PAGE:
Religion, science on trial in ‘Inherit the Wind’

Clarence Darrow (left) and William Jennings Bryan were opposing

Last Friday I found myself sitting in a jury box. With my fellow
jurors, I heard opposing arguments in the centuries-old trial of
religious faith versus scientific fact. My journey to deliberating
on this dynamic debate started when I stepped into the Morgan Hill
Community Playhouse to watch a South Valley Civic Theater (SVCT)
performance of the American classic

Inherit the Wind.

Last Friday I found myself sitting in a jury box. With my fellow jurors, I heard opposing arguments in the centuries-old trial of religious faith versus scientific fact. My journey to deliberating on this dynamic debate started when I stepped into the Morgan Hill Community Playhouse to watch a South Valley Civic Theater (SVCT) performance of the American classic “Inherit the Wind.”

The moment I entered the theater, producer Beth Dewey asked if I wanted to participate in that night’s performance. I eagerly accepted her offer to sit on stage as a member of the jury. Ten minutes later, I found myself dressed in a starched white shirt and black bowtie, stepping into the character of a small-minded, small town citizen in the Deep South of the 1920s. When the bailiff called the jurors from our front-row audience seats to the stage’s jury box, we witnessed a battle of legal titans as two opposing lawyers argued the issues of evolution.

The plot of “Inherit the Wind” is based on the historic “Monkey Trial” that took place in a Dayton, Tenn. courthouse in July 1925. The play’s character Henry Drummond (played cynically by James Pearson) is a representation of attorney Clarence Darrow whom the American Civil Liberties Union hired to defend high school biology teacher John Thomas Scopes, who was put on trial for teaching Darwin’s theory of natural selection. The character Matthew Harrison Brady (portrayed with bombastic big-ego gusto by Allen Siverson) paints a fictionalized portrait of the great American politician William Jennings Bryan. In the Scopes trial, Bryan served as the prosecuting attorney, representing the state of Tennessee – and moral absolutism.

A century or so ago, Bryan was a larger-than-life figure known as “the Great Commoner,” an extremist liberal who unsuccessfully ran as a Democrat for the presidency in 1896, 1900 and 1908. You might compare him in popularity among his followers and personal style of communication to Republican presidential candidate Rick Perry. Bryan, like Perry today, was devoted in his faith in the inerrancy of the Bible and the moral code of Christianity. A brash populist much like Perry, Bryan was a hypnotic orator. He spoke more like a Bible-thumping preacher than a politician, showing absolutely no embarrassment in bringing prayer and praise to God to the campaign trail.

Bryan helped shape modern American politics. He essentially invented today’s campaign tactics of stump tours and tent meetings, using his powers of hypnotizing oratory to fire up followers to vote for him. He stood against the gold standard and corporate trusts. He stood for women’s suffrage and prohibition. He shaped the Democratic Party’s populist themes, paving the way for Franklin D. Roosevelt’s New Deal policies.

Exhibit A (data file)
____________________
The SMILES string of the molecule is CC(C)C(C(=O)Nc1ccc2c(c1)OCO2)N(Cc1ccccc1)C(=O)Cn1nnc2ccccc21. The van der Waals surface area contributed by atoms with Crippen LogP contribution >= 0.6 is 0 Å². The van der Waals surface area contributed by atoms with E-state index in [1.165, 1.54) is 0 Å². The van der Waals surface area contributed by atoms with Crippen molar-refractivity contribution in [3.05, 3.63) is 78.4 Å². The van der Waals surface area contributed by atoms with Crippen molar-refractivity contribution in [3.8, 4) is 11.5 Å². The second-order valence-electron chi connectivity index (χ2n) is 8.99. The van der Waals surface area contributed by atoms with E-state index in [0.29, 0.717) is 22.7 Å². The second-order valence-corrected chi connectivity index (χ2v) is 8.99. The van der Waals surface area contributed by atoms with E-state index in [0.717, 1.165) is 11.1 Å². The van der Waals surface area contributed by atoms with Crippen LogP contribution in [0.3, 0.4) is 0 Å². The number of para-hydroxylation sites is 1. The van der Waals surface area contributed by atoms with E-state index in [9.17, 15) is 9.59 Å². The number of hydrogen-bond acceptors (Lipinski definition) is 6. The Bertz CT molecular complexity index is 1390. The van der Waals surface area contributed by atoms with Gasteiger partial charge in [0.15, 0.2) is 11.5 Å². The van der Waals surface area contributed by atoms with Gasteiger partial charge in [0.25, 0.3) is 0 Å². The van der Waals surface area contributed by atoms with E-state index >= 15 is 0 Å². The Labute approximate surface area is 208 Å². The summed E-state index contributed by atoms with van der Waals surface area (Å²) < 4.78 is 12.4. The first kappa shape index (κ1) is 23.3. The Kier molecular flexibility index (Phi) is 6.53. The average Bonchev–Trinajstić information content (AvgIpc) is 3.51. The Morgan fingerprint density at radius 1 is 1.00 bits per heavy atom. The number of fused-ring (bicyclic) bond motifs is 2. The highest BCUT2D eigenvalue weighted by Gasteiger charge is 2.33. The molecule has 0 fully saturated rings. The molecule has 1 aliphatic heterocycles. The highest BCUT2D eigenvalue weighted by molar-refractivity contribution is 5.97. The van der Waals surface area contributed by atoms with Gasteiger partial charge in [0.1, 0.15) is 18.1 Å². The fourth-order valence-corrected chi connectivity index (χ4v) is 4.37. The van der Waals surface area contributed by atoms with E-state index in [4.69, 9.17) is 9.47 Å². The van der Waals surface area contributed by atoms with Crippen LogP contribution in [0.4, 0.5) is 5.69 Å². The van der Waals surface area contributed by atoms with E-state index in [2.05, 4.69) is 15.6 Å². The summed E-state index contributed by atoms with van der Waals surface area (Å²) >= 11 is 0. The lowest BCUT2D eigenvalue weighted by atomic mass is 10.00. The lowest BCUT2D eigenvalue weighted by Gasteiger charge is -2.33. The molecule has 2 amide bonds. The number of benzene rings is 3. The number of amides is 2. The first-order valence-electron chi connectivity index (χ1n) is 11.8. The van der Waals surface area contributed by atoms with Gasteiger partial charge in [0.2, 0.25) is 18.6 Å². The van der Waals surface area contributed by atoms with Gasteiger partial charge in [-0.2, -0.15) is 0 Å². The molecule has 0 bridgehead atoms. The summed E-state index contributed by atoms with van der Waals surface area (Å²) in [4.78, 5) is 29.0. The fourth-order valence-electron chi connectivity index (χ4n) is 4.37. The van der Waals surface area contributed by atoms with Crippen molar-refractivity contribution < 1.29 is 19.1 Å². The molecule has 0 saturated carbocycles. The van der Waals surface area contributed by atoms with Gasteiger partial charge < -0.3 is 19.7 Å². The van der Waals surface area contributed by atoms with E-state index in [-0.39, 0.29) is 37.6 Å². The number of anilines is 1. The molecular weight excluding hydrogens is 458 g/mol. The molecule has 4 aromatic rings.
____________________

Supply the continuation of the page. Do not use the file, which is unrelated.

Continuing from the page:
As a God-fearing fundamentalist Christian, he promoted the passage of anti-evolution laws by state leaders. He believed teaching that humans evolved from less complex organisms would plant seeds of doubt in young minds about the words of the Bible. Doubting scripture, he felt, would lead to the corrosion of morals.

Bryan’s fervent fight against Darwinism led many state legislatures – especially in the South – to ban public schools from teaching evolution. Tennessee passed the Butler Act of 1925 that prevented teaching the science of human evolution. The American Civil Liberties Union found biology teacher Scopes as a willing participant to test the constitutionality of this law.

In July 1925, Americans sat riveted as they listened on the radio to Monkey Trial attorneys Bryan and Darrow duke out the debate of faith and facts. At one point, Darrow even brought Bryan into the witness box as a Bible expert. Bryan testified the world was not billions of years old but was created 4,000 years before Jesus Christ’s birth.

Considering the strong anti-science bias among many of today’s extreme conservative politicians – especially those whose strict adherence to religious dogma cause them to deny the science of evolution and also of climate change – there’s an irony in the fact that it was Bryan, a extreme liberal politician, who planted in America the seeds of our nation’s distrust in science. Planting seeds of doubt about science is how politicians use dogma to control minds and retain power. Galileo faced much the same trial as Scopes when he battled Catholic Church authorities who feared his teaching the astronomical science of a sun-centered system might undermine their religious supremacy. It didn’t. Likewise, teaching evolution and climate change science to young minds in today’s schools will not undermine their spiritual values and cause immoral behavior in society.

The trial of religious faith versus science facts still goes on in America. Let us heed Proverbs 11:29. If we trouble our own house by preventing young minds from discovering the wonders of science in our nation’s classrooms, we shall inherit the wind.

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